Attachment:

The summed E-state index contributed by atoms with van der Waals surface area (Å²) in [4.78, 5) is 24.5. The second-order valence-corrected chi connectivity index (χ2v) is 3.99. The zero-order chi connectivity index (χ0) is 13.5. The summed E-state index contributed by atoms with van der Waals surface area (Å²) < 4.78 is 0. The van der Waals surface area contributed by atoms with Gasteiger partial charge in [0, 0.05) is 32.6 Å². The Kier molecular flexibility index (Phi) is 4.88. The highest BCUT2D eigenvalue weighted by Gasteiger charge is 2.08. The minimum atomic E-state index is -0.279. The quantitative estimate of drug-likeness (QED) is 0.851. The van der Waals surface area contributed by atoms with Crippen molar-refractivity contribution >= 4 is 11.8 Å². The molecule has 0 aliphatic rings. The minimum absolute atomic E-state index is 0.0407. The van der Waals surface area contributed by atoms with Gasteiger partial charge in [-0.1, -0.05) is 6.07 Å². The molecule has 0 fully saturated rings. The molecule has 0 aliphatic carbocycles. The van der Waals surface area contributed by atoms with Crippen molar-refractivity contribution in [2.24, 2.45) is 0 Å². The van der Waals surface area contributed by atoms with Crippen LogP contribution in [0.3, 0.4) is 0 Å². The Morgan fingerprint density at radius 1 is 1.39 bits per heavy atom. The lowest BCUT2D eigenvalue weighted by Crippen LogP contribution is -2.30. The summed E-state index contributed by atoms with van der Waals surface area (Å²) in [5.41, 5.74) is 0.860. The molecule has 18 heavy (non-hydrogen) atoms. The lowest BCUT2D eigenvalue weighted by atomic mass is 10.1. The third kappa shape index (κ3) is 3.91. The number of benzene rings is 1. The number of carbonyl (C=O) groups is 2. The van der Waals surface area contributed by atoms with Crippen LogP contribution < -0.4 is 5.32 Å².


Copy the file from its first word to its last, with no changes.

The summed E-state index contributed by atoms with van der Waals surface area (Å²) in [4.78, 5) is 24.5. The second-order valence-corrected chi connectivity index (χ2v) is 3.99. The zero-order chi connectivity index (χ0) is 13.5. The summed E-state index contributed by atoms with van der Waals surface area (Å²) < 4.78 is 0. The van der Waals surface area contributed by atoms with Gasteiger partial charge in [0, 0.05) is 32.6 Å². The Kier molecular flexibility index (Phi) is 4.88. The highest BCUT2D eigenvalue weighted by Gasteiger charge is 2.08. The minimum atomic E-state index is -0.279. The quantitative estimate of drug-likeness (QED) is 0.851. The van der Waals surface area contributed by atoms with Crippen molar-refractivity contribution >= 4 is 11.8 Å². The molecule has 0 aliphatic rings. The minimum absolute atomic E-state index is 0.0407. The van der Waals surface area contributed by atoms with Gasteiger partial charge in [-0.1, -0.05) is 6.07 Å². The molecule has 0 fully saturated rings. The molecule has 0 aliphatic carbocycles. The van der Waals surface area contributed by atoms with Crippen molar-refractivity contribution in [2.24, 2.45) is 0 Å². The van der Waals surface area contributed by atoms with Crippen LogP contribution in [0.3, 0.4) is 0 Å². The Morgan fingerprint density at radius 1 is 1.39 bits per heavy atom. The lowest BCUT2D eigenvalue weighted by Crippen LogP contribution is -2.30. The summed E-state index contributed by atoms with van der Waals surface area (Å²) in [5.41, 5.74) is 0.860. The molecule has 18 heavy (non-hydrogen) atoms. The lowest BCUT2D eigenvalue weighted by atomic mass is 10.1. The third kappa shape index (κ3) is 3.91. The number of benzene rings is 1. The number of carbonyl (C=O) groups is 2. The van der Waals surface area contributed by atoms with Crippen LogP contribution < -0.4 is 5.32 Å².